5.3 SUBTRACTIVE COMPLEMENTARIES

Subtractive vs additive complementaries

We've seen that the term "complementary" in additive mixing refers to colours of pairs of lights that mix to make white light. This white light may be seen as white light, or in the case of optical mixing, as a white or a grey object colour. In subtractive mixing, "complementary" also refers to pairs of colours that produce a neutral mixture, which is usually seen as a grey or a black object colour.

The subtractive complementary of a colour is frequently not the same as its additive complementary, even in the relatively simple case of subtractive mixing of digital colours. Consider an RGB colour with linear (i.e. energy-proportional) RGB of a b c, where a,b, and c are expressed as fractions of the maximum R, G and B respectively. Additive complementaries of abc would include the RGB colour 1-a 1-b 1-c, plus all colours differing from this only in brightness and/or saturation (that is, all colours of the same hue angle). Subtractive complementaries of abc however would include all colours with R,G and B in the ratio 1/a: 1/b:1/c, because these would multiply with abc to give a neutral result; this set of colours would have a common hue angle and saturation, but would vary in brightness.

As an example (Fig. 5.3.1), consider a purple with linear RGB of 0.60 0.20 1.00 (or 153 051 255), and a green with linear RGB of 0.40 0.80 0.00 (or 102 204 000). These two colours are additive complementaries because they can combine (in the right proportions) to make white light, as would be any other pair of RGB colours of the same two hue angles. They are not subtractive complementaries however, because they would not multiply to bring all three components of the purple colour to the same level. A green that would do this is one with linear RGB of 0.33, 1.00, 0.20 (or 085 255 051).

Figure 5.3.1. Additive and subtractive complementaries of a single colour differing in hue angle by 30. The additive complementary adds to make white light; the subtractive complementary multiplies the R,G and B brightnesses to make grey.

Subtractive mixing paths

Subtractive mixing paths are more complicated than additive mixing paths, but in the relatively simple situation of mixing of "full-chroma" digital colours they display a distinctive pattern that turns out to persist clearly even in the much more complex situation of physical paint mixing. In the interactive demonstration Fig. 5.2.1, we saw that "Monitor Red" (R 255) was subtractively neutralized to black both by 'Monitor Green" (G 255) and by "Monitor Blue" (B 255). Thus by the definition given at the top of this page, both of these colours are subtractive complementaries of "Monitor Red", as are all intermediate full-chroma colours passing through "Monitor Cyan". For the additive primaries "Monitor Red", "Monitor Green" and "Monitor Blue", all full-chroma colours between 120o and 240o away on the digital hue circle completely lack that primary, and so, having no component in common, are its subtractive complementaries. Colours up to the nearest subtractive primary, 60o away on either side, mix at full chroma (Fig. 5.3.2).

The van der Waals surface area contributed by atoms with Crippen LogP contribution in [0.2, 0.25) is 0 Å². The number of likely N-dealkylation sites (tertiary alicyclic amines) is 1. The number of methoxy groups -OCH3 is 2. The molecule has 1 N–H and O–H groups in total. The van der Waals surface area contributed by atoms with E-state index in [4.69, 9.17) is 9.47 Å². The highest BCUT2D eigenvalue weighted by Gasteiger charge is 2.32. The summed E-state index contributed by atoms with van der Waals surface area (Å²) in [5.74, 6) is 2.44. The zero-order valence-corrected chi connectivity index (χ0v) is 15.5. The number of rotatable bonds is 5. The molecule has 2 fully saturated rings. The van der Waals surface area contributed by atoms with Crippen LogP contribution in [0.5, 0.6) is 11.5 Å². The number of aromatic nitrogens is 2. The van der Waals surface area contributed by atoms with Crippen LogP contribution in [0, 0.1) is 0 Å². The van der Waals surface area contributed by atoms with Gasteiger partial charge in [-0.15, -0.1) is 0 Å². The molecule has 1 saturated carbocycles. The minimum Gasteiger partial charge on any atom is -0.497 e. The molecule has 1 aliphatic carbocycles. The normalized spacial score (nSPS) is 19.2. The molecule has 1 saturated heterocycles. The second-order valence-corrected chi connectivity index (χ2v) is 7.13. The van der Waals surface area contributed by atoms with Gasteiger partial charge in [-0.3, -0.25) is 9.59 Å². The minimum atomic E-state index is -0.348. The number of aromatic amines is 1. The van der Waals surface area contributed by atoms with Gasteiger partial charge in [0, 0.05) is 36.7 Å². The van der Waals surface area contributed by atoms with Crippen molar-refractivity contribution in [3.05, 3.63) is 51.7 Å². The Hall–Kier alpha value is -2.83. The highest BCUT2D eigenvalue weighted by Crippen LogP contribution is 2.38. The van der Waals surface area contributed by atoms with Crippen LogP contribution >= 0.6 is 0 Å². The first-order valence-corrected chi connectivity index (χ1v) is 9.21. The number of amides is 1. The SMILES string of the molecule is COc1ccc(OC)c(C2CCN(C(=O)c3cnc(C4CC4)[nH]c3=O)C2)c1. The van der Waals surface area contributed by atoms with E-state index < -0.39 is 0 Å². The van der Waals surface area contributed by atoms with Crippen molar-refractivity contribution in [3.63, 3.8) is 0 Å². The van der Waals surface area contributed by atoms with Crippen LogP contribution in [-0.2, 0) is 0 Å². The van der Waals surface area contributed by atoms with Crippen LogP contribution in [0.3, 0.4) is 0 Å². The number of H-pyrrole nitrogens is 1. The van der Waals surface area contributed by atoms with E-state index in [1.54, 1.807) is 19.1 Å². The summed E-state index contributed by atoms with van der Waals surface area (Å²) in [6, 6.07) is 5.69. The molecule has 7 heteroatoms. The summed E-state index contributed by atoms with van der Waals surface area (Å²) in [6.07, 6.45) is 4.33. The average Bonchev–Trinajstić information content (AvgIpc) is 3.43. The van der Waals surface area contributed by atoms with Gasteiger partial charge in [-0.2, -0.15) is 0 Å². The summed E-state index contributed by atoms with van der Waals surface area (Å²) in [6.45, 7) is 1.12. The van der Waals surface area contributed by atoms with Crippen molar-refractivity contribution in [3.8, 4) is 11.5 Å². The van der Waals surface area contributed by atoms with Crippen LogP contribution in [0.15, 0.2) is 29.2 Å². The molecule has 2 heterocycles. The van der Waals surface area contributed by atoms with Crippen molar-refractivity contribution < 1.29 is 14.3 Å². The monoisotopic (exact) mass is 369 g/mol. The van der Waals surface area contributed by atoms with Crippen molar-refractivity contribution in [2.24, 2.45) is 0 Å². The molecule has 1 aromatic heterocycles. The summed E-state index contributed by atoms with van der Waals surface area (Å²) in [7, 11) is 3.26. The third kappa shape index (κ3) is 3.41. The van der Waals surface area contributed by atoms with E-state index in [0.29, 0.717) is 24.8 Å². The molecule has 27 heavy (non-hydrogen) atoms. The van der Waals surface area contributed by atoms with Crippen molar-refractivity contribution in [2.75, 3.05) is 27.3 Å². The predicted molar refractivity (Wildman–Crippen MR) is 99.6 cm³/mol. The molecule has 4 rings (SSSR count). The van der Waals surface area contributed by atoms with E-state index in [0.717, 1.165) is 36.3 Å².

Figure 5.3.2. Subtractive mixing of a full-chroma additive primary with other "full-chroma" digital colours. Mixing paths displayed in plan view of YCbCr space, using the program ColorSpace by Philippe Colantoni.

Conversely, all full-chroma colours between two additive primaries have a single complementary, the third primary at full chroma, and therefore full-chroma subtractive primaries like "Monitor Magenta", which mix at full chroma with colours up to 120o away on either side, have only one complementary, directly opposite in hue . The resulting pattern of mixing paths is very distinct from that of a full-chroma additive primary like "Monitor Red" (Fig. 5.3.3).

Figure 5.3.3. Subtractive mixing of a full-chroma subtractive primary with other "full-chroma" digital colours. Mixing paths displayed in plan view of YCbCr space, using the program ColorSpace by Philippe Colantoni.

Despite all of the additional complications involved, these two patterns seen in the simplest kind of subtractive mixing are still recognizable in the mixing paths of actual artist's paints (Fig. 5.3.4), as we will see in the next section.

Figure 5.3.4. Comparison of ideal subtractive mixing patterns of full-chroma digital colours with mixing paths modelled for actual paints in the Munsell hue-chroma plane using the program drop2color by Zsolt Kovacs.

 

 

 

Modified June 26, 2012. For original (2007) page see here.

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